THE WEEK — June 20: Keep up the Pride, Victoria

Keep up the Pride, Victoria, no need to just "brew" at home, calling all unwanted fruit and more...

Pride is about more than just fun and games

Pride is about more than just fun and games

It’s one colour swatch too early for Pride in Victoria just yet, but as we wave the traditional flag goodbye at Monday, now is the brightest time to get everyone rallied for this year’s rainbow event.

The crown jewel may be the Pride parade and festival, starting noon at Government and Pandora on July 7 this year, but there are plenty of events to entertain you before then.

On June 23, you could be “Opening The Blinds with Aysia Law,” a self-explorative writing workshop for Lesbian, Bi, Gay, Trans, Queer, Intersexed, two-spirited and allied friends, ages 14-24. Preregister: registration@southislandpridecentre.ca.

That same day also celebrates Mr & Miss Gay Vancouver Island as well as Mr & Miss Paparazzi at Paparazzi Nightclub starting at 8pm.

June 28 to 30 will see the first ever “Reel Queer Film Festival,” a joint venture by the Victoria Film Festival, the Victoria Pride Society, Out In Schools, and the Camosun Pride collective. More: victoriafilmfestival.com. Don’t miss the second-annual CabarGay! on June 29, the best way to kick off Pride Week, complete with feather boas and over-the-top fun: facebook.com/cabargay.

This year, on June 30, First Unitarian Church, (5575 West Saanich) is holding a special GLBTQ Pride Service, which you can hit up before taking your pooch on the Big Gay Dog Walk along Dallas.

Play a game of Drag Ball on July 1 at Victoria West Park, with boys in high heels, girls in mustaches and a true battle of the sexes that will encourage everyone to come out for fun.

On July 2, take yourself “Pink Whale Watching,” with the Prince of Whales, then start “Celebrating Imperfection” with the Pride Comedy Show on July 4. And, on July 5 for one night, Celebrities Night Club in Vancouver will take over Sugar Nightclub and turn it into one huge party, featuring their own Go Go Boys and DJ Mattilda Ho.

Pop by the Pride Week Breakfast at Santiago’s Cafe on July 6, then become enchanted by Pride In the Word later that day — a showcase of local word artisans and their abilities to tease, tantalize and evoke tears with their written prowess.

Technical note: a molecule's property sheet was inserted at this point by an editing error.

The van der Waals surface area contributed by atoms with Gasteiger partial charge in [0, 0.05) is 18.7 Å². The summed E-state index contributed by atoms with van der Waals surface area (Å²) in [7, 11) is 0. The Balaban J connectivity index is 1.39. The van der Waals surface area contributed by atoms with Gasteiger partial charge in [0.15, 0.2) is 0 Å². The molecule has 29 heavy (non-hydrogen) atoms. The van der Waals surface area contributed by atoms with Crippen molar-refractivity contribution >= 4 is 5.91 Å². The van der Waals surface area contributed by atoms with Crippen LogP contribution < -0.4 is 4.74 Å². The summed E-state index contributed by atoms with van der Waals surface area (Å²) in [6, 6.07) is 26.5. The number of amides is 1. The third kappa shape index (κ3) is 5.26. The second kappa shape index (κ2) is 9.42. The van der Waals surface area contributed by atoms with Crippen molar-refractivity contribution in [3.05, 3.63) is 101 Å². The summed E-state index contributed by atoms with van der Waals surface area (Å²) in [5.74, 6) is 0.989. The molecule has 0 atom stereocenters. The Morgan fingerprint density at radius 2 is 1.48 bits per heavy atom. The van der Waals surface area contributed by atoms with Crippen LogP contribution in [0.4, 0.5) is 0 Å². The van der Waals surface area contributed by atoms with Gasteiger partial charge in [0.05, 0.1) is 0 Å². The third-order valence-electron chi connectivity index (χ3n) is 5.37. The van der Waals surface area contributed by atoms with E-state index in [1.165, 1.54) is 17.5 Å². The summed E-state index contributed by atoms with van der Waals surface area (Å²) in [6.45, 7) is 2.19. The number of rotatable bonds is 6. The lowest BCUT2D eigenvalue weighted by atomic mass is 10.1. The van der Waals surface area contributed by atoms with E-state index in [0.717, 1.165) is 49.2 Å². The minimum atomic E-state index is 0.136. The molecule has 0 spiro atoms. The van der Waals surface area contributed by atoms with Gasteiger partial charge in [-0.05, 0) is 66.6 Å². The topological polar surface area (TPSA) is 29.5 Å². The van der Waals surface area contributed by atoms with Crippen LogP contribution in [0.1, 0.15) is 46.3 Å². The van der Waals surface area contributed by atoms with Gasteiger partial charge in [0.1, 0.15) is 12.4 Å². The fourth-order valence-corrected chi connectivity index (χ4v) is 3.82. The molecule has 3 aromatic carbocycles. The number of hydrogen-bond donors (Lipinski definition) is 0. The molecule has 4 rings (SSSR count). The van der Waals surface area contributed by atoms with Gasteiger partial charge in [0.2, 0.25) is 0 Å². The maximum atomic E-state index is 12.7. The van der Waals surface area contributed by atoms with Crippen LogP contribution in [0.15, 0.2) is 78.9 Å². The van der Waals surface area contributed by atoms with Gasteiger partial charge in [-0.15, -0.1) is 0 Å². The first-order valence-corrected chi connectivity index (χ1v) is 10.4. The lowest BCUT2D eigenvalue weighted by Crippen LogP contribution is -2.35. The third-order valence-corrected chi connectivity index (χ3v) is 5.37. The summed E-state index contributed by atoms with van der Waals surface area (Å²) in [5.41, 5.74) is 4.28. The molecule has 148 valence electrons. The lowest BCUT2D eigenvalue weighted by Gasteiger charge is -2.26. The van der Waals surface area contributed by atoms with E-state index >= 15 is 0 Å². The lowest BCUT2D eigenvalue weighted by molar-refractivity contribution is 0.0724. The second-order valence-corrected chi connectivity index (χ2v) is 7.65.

Yet another pre-parade buffet breakfast is planned for you on July 7 at the Reef, followed by the beloved parade, and finally the Pride Week Wrap-up Party, 2pm-2am at Paparazzi Nightclub.

Check out the Victoria Pride Society for full times and details, and keep your Pride up this week: victoriapridesociety.org.

No need to just “brew” at home

Great news for everyone who loves the environment enough to make your own fuel — yes, that’s a thing — now you don’t have to.

Vancouver Island’s first and only bio-diesel blending station has opened in North Cowichan, thanks to the efforts of Cowichan Energy Alternatives, the Cowichan Bio-Diesel Co-op and the Cowichan Valley Regional District (CVRD). The station, which is a local collection, processing and distribution center, provides bio-fuel from waste cooking oils and is embarking on phase one of its plan by offering services as a pilot project to the CVRD. In a few months, the station will then move into phase two and be open to the public.

“We’re really excited about this opening and being able to help the CVRD reach its goal of becoming 100 per cent carbon neutral for its entire fleet, a goal that the City of Duncan has already reached,” says Hassaan Rahim of Cowichan Energy Alternatives. “Our next goal will be to get a station in Victoria in the coming year.”

Biodiesel in its pure form (B100) can entirely replace the usage of fossil fuels, or can be blended with regular diesel to whatever percentage blend is required. The CVRD will be using a step process to take the fuel from B20 — which any diesel vehicle can use — to B100.

As Monday reported in our 2012 Earth Day issue, bio-diesel an important renewable energy solution that has seen a “home-brewing” resurgence in the last few years to deal with greenhouse gas emissions and other harmful pollutants. Pure B100 costs about $1.71 per litre with taxes, and stays consistent in price since it does not rely on oil reserves. However, Rahim says the station will have to pay a carbon tax to the government, even though the product is carbon neutral.

Calling all unwanted fruit

LifeCycles Society is looking to adopt the fruit from all unwanted or unused fruit trees this year, as well as all unwanted money from any pocket able, to go towards its community support programs. The group hopes to raise $50,000 to pick 50,000 pounds of fruit this year. Help them here: lifecyclesproject.ca. M

Monday’s Danielle Pope will be moving into the Oak Bay News (vicnews.com), starting June 21. Find her there, occasionally in the new Monday Magazine and at DaniellePope.com. She can still be reached via news@mondaymag.com.

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